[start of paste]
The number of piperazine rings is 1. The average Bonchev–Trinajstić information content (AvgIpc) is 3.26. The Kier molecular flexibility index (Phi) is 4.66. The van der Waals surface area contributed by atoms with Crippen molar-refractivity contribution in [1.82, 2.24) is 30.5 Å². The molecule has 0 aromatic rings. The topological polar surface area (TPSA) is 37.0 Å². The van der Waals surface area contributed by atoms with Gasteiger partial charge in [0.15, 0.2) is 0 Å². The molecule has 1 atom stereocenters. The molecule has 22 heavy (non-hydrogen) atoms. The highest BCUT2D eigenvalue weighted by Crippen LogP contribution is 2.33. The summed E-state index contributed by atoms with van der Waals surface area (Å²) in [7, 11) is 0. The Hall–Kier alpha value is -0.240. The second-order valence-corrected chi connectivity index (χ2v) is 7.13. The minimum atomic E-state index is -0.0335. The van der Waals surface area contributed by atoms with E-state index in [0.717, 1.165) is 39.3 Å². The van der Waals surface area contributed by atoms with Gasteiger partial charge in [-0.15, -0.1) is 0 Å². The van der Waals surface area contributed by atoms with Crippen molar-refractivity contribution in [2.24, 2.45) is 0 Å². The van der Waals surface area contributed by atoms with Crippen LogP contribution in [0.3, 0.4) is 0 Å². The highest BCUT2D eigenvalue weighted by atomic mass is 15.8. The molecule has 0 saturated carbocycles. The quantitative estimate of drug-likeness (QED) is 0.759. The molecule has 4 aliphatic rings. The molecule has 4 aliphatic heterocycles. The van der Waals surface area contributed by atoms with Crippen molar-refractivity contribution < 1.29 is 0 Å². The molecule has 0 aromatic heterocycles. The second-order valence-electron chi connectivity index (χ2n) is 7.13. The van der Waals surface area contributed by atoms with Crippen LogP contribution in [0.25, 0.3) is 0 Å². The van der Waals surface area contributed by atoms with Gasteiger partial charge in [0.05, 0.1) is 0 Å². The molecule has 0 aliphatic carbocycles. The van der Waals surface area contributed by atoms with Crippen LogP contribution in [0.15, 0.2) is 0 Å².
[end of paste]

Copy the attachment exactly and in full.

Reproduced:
The number of piperazine rings is 1. The average Bonchev–Trinajstić information content (AvgIpc) is 3.26. The Kier molecular flexibility index (Phi) is 4.66. The van der Waals surface area contributed by atoms with Crippen molar-refractivity contribution in [1.82, 2.24) is 30.5 Å². The molecule has 0 aromatic rings. The topological polar surface area (TPSA) is 37.0 Å². The van der Waals surface area contributed by atoms with Gasteiger partial charge in [0.15, 0.2) is 0 Å². The molecule has 1 atom stereocenters. The molecule has 22 heavy (non-hydrogen) atoms. The highest BCUT2D eigenvalue weighted by Crippen LogP contribution is 2.33. The summed E-state index contributed by atoms with van der Waals surface area (Å²) in [7, 11) is 0. The Hall–Kier alpha value is -0.240. The second-order valence-corrected chi connectivity index (χ2v) is 7.13. The minimum atomic E-state index is -0.0335. The van der Waals surface area contributed by atoms with E-state index in [0.717, 1.165) is 39.3 Å². The van der Waals surface area contributed by atoms with Gasteiger partial charge in [-0.15, -0.1) is 0 Å². The van der Waals surface area contributed by atoms with Crippen molar-refractivity contribution in [2.24, 2.45) is 0 Å². The van der Waals surface area contributed by atoms with Crippen LogP contribution in [0.3, 0.4) is 0 Å². The highest BCUT2D eigenvalue weighted by atomic mass is 15.8. The molecule has 0 saturated carbocycles. The quantitative estimate of drug-likeness (QED) is 0.759. The molecule has 4 aliphatic rings. The molecule has 4 aliphatic heterocycles. The van der Waals surface area contributed by atoms with Crippen molar-refractivity contribution < 1.29 is 0 Å². The molecule has 0 aromatic heterocycles. The second-order valence-electron chi connectivity index (χ2n) is 7.13. The van der Waals surface area contributed by atoms with Crippen LogP contribution in [0.25, 0.3) is 0 Å². The van der Waals surface area contributed by atoms with Gasteiger partial charge in [0.05, 0.1) is 0 Å². The molecule has 0 aliphatic carbocycles. The van der Waals surface area contributed by atoms with Crippen LogP contribution in [0.15, 0.2) is 0 Å².